As she walked through the entrance hall of her Chelsea apartment house, she glanced at herself in the mirror. This was an old movie trick, she realised, and one she cherished: the female lead, whose deeper motives would not become clear until much later in the story, needed to check in with herself, and the viewer needed to check in with her – not through one of those full-face-all-wrinkles-and-pores shots of the head, but instead by following her discreetly, as she, with the same degree of discreetness, glanced at herself in the mirror.
She liked what she saw and she didn’t like it at once: a pale face looked at her framed by a black thing frazzled at the temples – this was her hair; the nose seemed to peek out of the dough-white mass like a periscope (perhaps there were little grey-uniformed men hidden behind it, who followed her around); the eyes, green marble-like eyes, were shadowed by too much mascara as if they were looking for an excuse not to shine. She held her head like a bird, slightly forward from the shoulders, at an odd angle, as if she was threatened by extinction. Maybe she was.
She felt intensely Napoleonic at this moment, and the mirror with its brown, chiselled mahogany frame and its glass, which had a foreboding of its coming blindness, underlined that sentiment from which it was only a tiny step towards Hestia’s secretly held, but strongly and boldly defended view that she might be the reincarnated counter draft to Jane Austen; Jane Austen without the talent for writing, but with the soul of that most sinister sister of all women writers. That Austen had been sinister was the only rational conclusion that could be drawn from her novels: hadn’t she encouraged the females of her time to rebel against social injustice and relinquish a position that women had occupied for hundreds of years?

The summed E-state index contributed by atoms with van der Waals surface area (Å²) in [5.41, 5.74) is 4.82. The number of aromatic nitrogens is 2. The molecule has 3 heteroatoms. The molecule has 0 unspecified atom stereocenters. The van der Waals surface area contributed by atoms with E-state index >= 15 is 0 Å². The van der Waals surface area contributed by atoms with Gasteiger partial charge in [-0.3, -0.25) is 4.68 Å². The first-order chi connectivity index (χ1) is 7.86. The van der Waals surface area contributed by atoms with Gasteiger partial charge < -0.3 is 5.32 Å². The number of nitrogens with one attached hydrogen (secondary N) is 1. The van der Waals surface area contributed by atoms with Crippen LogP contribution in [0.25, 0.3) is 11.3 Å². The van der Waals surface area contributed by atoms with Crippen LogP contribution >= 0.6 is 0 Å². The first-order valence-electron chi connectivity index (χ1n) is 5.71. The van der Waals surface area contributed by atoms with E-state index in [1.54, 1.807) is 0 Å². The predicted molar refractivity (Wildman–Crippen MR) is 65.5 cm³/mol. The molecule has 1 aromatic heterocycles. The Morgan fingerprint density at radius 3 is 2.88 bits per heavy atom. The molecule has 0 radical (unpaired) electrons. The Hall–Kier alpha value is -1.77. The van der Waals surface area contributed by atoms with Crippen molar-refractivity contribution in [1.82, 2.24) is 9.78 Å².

Hestia saw herself as the keeper of the flame, the calm center of the household, the place to which the man, the hunter, could return when the elements, in general, and his drive in particular, were beginning to overpower him. She viewed man as the crown of creation and herself as a willing helper and bearer of children, a heroine more like Goethe’s Lotte than Austen’s Lizzy or Emma. She moved on, past the historic magical mirror and, walking upstairs instead of taking the elevator, felt her barrenness constrict her like a tight, unadorned belt. She dreaded the emptiness of her apartment, and she wished she could stay home instead and await the arrival of her prince, no, her king, ready to bring him his slippers, take him by the hand, lead him to a set table and receive, in return, the praise and the adoration befitting a goddess of the hearth.